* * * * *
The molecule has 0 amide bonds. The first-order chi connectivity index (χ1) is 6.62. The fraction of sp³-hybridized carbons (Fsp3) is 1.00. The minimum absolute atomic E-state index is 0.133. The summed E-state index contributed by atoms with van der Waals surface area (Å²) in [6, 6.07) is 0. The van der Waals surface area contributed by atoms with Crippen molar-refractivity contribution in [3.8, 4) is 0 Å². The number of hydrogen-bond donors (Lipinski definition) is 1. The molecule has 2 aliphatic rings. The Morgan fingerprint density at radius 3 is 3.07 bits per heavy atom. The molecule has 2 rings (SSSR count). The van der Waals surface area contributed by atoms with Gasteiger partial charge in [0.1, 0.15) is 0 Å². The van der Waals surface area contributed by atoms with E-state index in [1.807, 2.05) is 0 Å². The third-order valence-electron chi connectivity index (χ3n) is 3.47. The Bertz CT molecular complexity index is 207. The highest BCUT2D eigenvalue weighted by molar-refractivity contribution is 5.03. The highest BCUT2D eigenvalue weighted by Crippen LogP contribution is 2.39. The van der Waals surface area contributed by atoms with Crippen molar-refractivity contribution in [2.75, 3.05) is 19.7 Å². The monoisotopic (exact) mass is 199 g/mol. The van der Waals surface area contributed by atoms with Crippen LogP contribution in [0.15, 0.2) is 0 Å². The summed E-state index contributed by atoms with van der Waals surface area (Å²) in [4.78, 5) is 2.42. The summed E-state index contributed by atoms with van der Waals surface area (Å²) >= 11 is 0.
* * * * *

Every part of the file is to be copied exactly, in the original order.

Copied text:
The molecule has 0 amide bonds. The first-order chi connectivity index (χ1) is 6.62. The fraction of sp³-hybridized carbons (Fsp3) is 1.00. The minimum absolute atomic E-state index is 0.133. The summed E-state index contributed by atoms with van der Waals surface area (Å²) in [6, 6.07) is 0. The van der Waals surface area contributed by atoms with Crippen molar-refractivity contribution in [3.8, 4) is 0 Å². The number of hydrogen-bond donors (Lipinski definition) is 1. The molecule has 2 aliphatic rings. The Morgan fingerprint density at radius 3 is 3.07 bits per heavy atom. The molecule has 2 rings (SSSR count). The van der Waals surface area contributed by atoms with Gasteiger partial charge in [0.1, 0.15) is 0 Å². The van der Waals surface area contributed by atoms with E-state index in [1.807, 2.05) is 0 Å². The third-order valence-electron chi connectivity index (χ3n) is 3.47. The Bertz CT molecular complexity index is 207. The highest BCUT2D eigenvalue weighted by molar-refractivity contribution is 5.03. The highest BCUT2D eigenvalue weighted by Crippen LogP contribution is 2.39. The van der Waals surface area contributed by atoms with Crippen molar-refractivity contribution in [2.75, 3.05) is 19.7 Å². The monoisotopic (exact) mass is 199 g/mol. The van der Waals surface area contributed by atoms with Crippen LogP contribution in [0.15, 0.2) is 0 Å². The summed E-state index contributed by atoms with van der Waals surface area (Å²) in [4.78, 5) is 2.42. The summed E-state index contributed by atoms with van der Waals surface area (Å²) >= 11 is 0.